However, I think Hollywood would have more success with a different team because a dirty secret of the comics world is that the Inhumans just ain't that exciting, and I can give you 5 reasons why.

One: They have never had a comic series which lasted longer than 12 issues.

First there was a brief run in Amazing Adventures for ten issues.

A title they SHARED with the Black Widow. However, it didn't take long before even this brief stint proved unsuccessful, and by issue 11 they were replaced by The blue haired Beast.

After that, they drifted in comics limbo until they were given another chance to carry their own comic. This time it was a full length series that ran bimonthy in the Bronze Age.

I really can't tell you much about this series as the only issue I ever was able to buy as a kid was number 11, wherein they fight a sentient cockroach.

Some of the artists who have worked on both series include such masters as Jack Kirby, Neal Adams and George Perez, but even those masters were unable to save the books from quick cancellation.

Two: For Two Decades, they were pretty much ignored by Marvel.

In the Bronze Age, it seems like Marvel was pumping out Giant-Size Annuals left and right. Almost ever hero or team had their own annual:

There are some notable exceptions to this rule, but by and large, most Marvel characters headlined an annual during this period. All the Inhumans managed to swing was a reprint appearance in Giant Sized Hulk Annual 2.

Later, during 90's, when Marvel was pumping out Annuals based around nebulous crossover events such as Atlantis Attacks, Days of Future Present, The Vibranium Vendetta, ect... Not a single Inhumans annual came out during this period. However, they did manage some guest appearances in The Fantastic Four Annual 18 and 21 (An Evolutionary War crossover).

Still, aside from the FF annuals, they didn't get much time on their own. Outside of a lone graphic novel in 1988, and back ups in What If, they were pretty much forgotten from 1977 to 1999.

It wasn't until the 1999 Paul Jenkins, Jae Lee mini-series that they headlined their own comic again. After than, they were back to guest-starting in every other Abnett/Lanning Cosmic storyline. Most recently, Jonathan Hickman made limited use of them in his current Fantastic Four run.

I think what their spotty publication history suggests is that readers like the notion of the Inhumans more than we really like the characters themselves. They work best as spice in the Fantastic Four's comic, but can't really carry their own narrative for long.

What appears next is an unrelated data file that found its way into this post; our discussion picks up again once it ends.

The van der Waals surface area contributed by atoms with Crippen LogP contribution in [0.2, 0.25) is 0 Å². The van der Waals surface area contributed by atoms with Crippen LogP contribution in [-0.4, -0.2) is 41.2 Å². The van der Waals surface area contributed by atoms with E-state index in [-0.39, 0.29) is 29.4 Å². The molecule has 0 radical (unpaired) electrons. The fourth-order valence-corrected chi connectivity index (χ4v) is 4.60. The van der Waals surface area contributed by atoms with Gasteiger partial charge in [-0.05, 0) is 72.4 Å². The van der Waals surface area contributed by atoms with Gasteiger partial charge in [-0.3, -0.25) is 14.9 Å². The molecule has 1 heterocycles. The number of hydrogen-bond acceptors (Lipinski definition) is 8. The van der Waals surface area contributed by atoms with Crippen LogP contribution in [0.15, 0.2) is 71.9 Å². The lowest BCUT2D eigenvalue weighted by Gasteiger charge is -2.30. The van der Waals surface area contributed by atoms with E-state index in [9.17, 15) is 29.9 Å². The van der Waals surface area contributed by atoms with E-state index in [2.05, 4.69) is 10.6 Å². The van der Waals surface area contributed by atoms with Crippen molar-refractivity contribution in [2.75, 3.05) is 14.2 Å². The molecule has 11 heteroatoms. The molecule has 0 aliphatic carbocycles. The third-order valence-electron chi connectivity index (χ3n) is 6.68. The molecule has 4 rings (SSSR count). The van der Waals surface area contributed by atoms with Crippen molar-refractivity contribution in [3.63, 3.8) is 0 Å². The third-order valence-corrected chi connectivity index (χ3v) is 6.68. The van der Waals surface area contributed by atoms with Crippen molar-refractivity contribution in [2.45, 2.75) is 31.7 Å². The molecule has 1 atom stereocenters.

Three: Crystal, the hottest Inhuman chick around, sleeps with everyone BUT the Inhumans.

It's not like there are a lot of competition for men in the Great Refuge, so, why is it that Crystal feels the need to cross the street so much?

First there was Johnny Storm:

Note to Johnny. If your girlfriend starts dressing like you, it's a bad sign.

Then Quicksilver:

That's a scene that won't end well on facebook.

And now Ronan the Accuser:

At some point, you have to ask yourself, what does Crystal know that we don't?

Four: Maximus the Mad is a poor man's Loki.

Why do I have the feeling his favorite scent is the stench of failure?

Five: Triton, Gorgon and Karnak are D List at best.

Let's be honest. Despite all the covers like this:

We know Triton is no more special than a green Atlantean who swims in his boots.

Karnak, well, he's just a jerk.

And someone please tell Marvel no amount of face tats will ever make him any cooler.

And Gorgon. Jeez. Where to start.
  • The dude has giant Goat feet, but feels like he can hide identity with a domino mask.
  • He has the power to shatter matter he stomps on, but doesn't fall through the floor when he does it. How does that work exactly?
  • He is wearing my grandmother's shawl.
The cover Fantastic Four 44 was the first (and last) time that guy elicited excitement from readers.

Because right after they flipped that cover, here's the goon waiting for them on page 1.

I guess in the hands of a writer who could ignore the historical precedent that these three guys have zero personality, maybe something could be done with them to boost their appeal. As it is now, they ain't really helping Black Bolt's Omph factor as his Entourage.

Summation: Look, I get that a lot fans, myself included, have fond feelings for The Inhumans, but when you look at just how dry the characters are and their lacking fictional legacy, you sort of realize that a lot of our fondness is based solely on nostalgia.

On the other hand. Black Bolt sure looks cool, doesn't he?

- Jim